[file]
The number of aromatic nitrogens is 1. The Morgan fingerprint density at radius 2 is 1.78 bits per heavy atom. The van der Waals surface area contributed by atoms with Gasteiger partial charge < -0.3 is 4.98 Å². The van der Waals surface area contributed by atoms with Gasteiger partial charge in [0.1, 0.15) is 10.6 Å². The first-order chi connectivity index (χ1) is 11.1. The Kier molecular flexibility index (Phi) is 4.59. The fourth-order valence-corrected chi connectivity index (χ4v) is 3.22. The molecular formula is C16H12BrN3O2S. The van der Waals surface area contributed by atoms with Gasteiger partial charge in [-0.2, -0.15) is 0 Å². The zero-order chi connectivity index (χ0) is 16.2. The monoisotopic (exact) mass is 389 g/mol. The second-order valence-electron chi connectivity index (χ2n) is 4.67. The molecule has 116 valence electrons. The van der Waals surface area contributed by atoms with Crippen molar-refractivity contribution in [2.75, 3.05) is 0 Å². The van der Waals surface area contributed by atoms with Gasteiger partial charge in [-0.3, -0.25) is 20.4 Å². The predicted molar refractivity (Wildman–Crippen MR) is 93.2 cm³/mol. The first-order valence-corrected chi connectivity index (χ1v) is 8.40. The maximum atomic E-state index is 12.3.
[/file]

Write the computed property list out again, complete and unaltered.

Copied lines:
The number of aromatic nitrogens is 1. The Morgan fingerprint density at radius 2 is 1.78 bits per heavy atom. The van der Waals surface area contributed by atoms with Gasteiger partial charge < -0.3 is 4.98 Å². The van der Waals surface area contributed by atoms with Gasteiger partial charge in [0.1, 0.15) is 10.6 Å². The first-order chi connectivity index (χ1) is 11.1. The Kier molecular flexibility index (Phi) is 4.59. The fourth-order valence-corrected chi connectivity index (χ4v) is 3.22. The molecular formula is C16H12BrN3O2S. The van der Waals surface area contributed by atoms with Gasteiger partial charge in [-0.2, -0.15) is 0 Å². The zero-order chi connectivity index (χ0) is 16.2. The monoisotopic (exact) mass is 389 g/mol. The second-order valence-electron chi connectivity index (χ2n) is 4.67. The molecule has 116 valence electrons. The van der Waals surface area contributed by atoms with Crippen molar-refractivity contribution in [2.75, 3.05) is 0 Å². The van der Waals surface area contributed by atoms with Gasteiger partial charge in [-0.3, -0.25) is 20.4 Å². The predicted molar refractivity (Wildman–Crippen MR) is 93.2 cm³/mol. The first-order valence-corrected chi connectivity index (χ1v) is 8.40. The maximum atomic E-state index is 12.3.